Accuracy of GastroPanel for the diagnosis of atrophic gastritis.

McNicholl AG, Forné M, Barrio J, De la Coba C, González B, Rivera R, Esteve M, Fernandez-Bañares F, Madrigal B, Gras-Miralles B, Perez-Aisa A, Viver-Pi-Sunyer JM, Bory F, Rosinach M, Loras C, Esteban C, Santolaria S, Gomollon F, Valle J, Gisbert JP, Helicobacter pylori Study Group of Asociación Española de Gastroenterología (AE - Eur J Gastroenterol Hepatol (2014)

Pepsinogen II: area under the ROC curve (AUC) for the diagnosis of (a) antral atrophy; (b) corpus atrophy; (c) any atrophy; and (d) multifocal atrophy. ROC, receiver operating characteristic.
© Copyright Policy
Related In: Results  -  Collection

License
Show All Figures
getmorefigures.php?uid=PMC4232299&req=5

Figure 4: Pepsinogen II: area under the ROC curve (AUC) for the diagnosis of (a) antral atrophy; (b) corpus atrophy; (c) any atrophy; and (d) multifocal atrophy. ROC, receiver operating characteristic.
Mentions: PGII levels were not significantly different among groups on the basis of histological diagnosis. Only in the case of corpus atrophy was the difference almost statistically significant (33 μg/l in corpus atrophy patients vs. 21 μg/l in the rest; P=0.05, difference in the means 11.2 μg/l, 95% CI=22.4–0.1 μg/l). ROC curves were developed for the diagnosis of atrophy in antrum, corpus, multifocal, and any location. AUCs were, respectively, 0.54, 0.72, 0.54, and 0.65 (Fig. 4). The best cut-off point was studied for the diagnosis of corpus atrophy (21.2 μg/l): sensitivity 75% (95% CI=65–84%), specificity 69% (95% CI=58–79%), positive 20.7% (95% CI=12–30%) and negative 96.2% (95% CI=92–100%) predictive values, and positive 2.4 (95% CI=1.4–4.0) and negative 0.4 (95% CI=0.1–1.22%) likelihood ratios.

Bottom Line: Helicobacter pylori antibody levels were higher in H. pylori-infected patients (251 vs. 109 EIU, P=0.01; AUC=70).The accuracy of GastroPanel for the diagnosis of CAG was as follows: sensitivity 50%; specificity 80%; positive 25% and negative 92% predictive values; and positive 2.4 and negative 0.6 likelihood ratios.GastroPanel is not accurate enough for the diagnosis of CAG; thus, its systematic use in clinical practice cannot be recommended.

View Article: PubMed Central - PubMed

Affiliation: aHospital of La Princesa, and Instituto de Investigación Sanitaria Princesa bCentro de Investigación Biomédica en Red de Enfermedades Hepáticas y Digestivas (CIBERehd), Madrid, Spain Gastroenterology Units of cHospital Mutua de Terrassa, Terrassa dHospital del Mar, Barcelona eHospital Rio Hortega, Valladolid fHospital de Cabueñes, Gijon gHospital Costa del Sol, Malaga hHospital San Jorge, Huesca iHospital Clínico de Zaragoza, Zaragoza jHospital Virgen de la Salud, Toledo.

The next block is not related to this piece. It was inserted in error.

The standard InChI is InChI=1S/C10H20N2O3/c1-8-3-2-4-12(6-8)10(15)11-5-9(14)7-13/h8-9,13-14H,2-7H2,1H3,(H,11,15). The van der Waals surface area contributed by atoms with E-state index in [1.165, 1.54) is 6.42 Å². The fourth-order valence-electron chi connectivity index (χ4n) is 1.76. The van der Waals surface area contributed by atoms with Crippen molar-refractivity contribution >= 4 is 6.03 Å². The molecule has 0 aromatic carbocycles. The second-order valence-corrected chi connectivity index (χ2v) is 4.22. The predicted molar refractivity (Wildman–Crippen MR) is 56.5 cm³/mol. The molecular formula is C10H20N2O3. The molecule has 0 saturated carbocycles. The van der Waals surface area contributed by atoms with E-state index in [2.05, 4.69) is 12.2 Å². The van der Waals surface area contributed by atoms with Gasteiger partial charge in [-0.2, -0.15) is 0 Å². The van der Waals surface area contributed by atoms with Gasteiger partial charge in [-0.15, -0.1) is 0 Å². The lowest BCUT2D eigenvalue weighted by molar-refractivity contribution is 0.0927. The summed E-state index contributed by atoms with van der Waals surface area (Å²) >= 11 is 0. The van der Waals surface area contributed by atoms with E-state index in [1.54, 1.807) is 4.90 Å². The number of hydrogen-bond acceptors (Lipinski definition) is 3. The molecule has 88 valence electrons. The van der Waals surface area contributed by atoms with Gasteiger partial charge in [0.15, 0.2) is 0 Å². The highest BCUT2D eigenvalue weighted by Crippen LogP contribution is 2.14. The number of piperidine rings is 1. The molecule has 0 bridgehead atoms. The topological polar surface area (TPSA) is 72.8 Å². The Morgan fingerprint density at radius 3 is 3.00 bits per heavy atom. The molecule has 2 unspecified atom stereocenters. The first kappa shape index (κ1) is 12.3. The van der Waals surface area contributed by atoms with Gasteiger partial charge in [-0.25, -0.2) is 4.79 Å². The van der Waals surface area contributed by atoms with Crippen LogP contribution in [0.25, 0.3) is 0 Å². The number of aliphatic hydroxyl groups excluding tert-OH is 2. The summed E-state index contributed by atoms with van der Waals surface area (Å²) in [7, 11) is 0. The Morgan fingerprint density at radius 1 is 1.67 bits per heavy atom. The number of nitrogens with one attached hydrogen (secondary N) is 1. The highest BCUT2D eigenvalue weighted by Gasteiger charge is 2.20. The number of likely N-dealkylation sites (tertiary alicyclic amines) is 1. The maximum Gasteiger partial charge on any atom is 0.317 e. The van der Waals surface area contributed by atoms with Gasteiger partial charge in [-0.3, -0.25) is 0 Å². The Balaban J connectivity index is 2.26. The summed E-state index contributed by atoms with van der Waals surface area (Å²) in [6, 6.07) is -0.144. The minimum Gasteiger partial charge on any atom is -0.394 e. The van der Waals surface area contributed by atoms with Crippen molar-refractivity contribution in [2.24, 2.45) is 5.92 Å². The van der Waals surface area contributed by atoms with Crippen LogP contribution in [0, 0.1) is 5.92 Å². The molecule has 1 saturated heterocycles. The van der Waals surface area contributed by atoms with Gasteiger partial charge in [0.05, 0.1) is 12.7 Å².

ABSTRACT

Background: It has been suggested that GastroPanel might be a useful tool for the diagnosis of chronic atrophic gastritis (CAG) measuring four biomarkers in blood: basal gastrin-17 (G17), pepsinogen I and II (PGI and PGII), and Helicobacter pylori antibodies.

Aim: To determine the accuracy of GastroPanel for the diagnosis of CAG.

Methods: This was a prospective, blinded, multicenter study that included dyspeptic patients. G17, PGI, and PGII were determined by enzyme immunoassays. Three antrum and two corpus biopsies were obtained for standard histological analysis and rapid urease test. Biopsies were analyzed by a single blinded expert pathologist.

Results: Ninety-one patients were included (77% women, mean age 44 years, 51% H. pylori positive, 17% with CAG). G17 was reduced in patients with antrum CAG (5.4 vs. 13.4 pmol/l; P<0.01) and increased in patients with corpus CAG (11 vs. 24 pmol/l; P<0.05), but its accuracy was only acceptable in the case of corpus localization [area under the receiver operating characteristic curve (AUC), 74%]; PGII difference was almost statistically significant only when testing for corpus atrophy (33 vs. 21 μg/l; P=0.05; AUC=72%). The PGI and PGI/PGII ratio showed no significant differences (AUCs were all unacceptably low). Helicobacter pylori antibody levels were higher in H. pylori-infected patients (251 vs. 109 EIU, P=0.01; AUC=70). The accuracy of GastroPanel for the diagnosis of CAG was as follows: sensitivity 50%; specificity 80%; positive 25% and negative 92% predictive values; and positive 2.4 and negative 0.6 likelihood ratios.

Conclusion: GastroPanel is not accurate enough for the diagnosis of CAG; thus, its systematic use in clinical practice cannot be recommended.

Show MeSH
Related in: MedlinePlus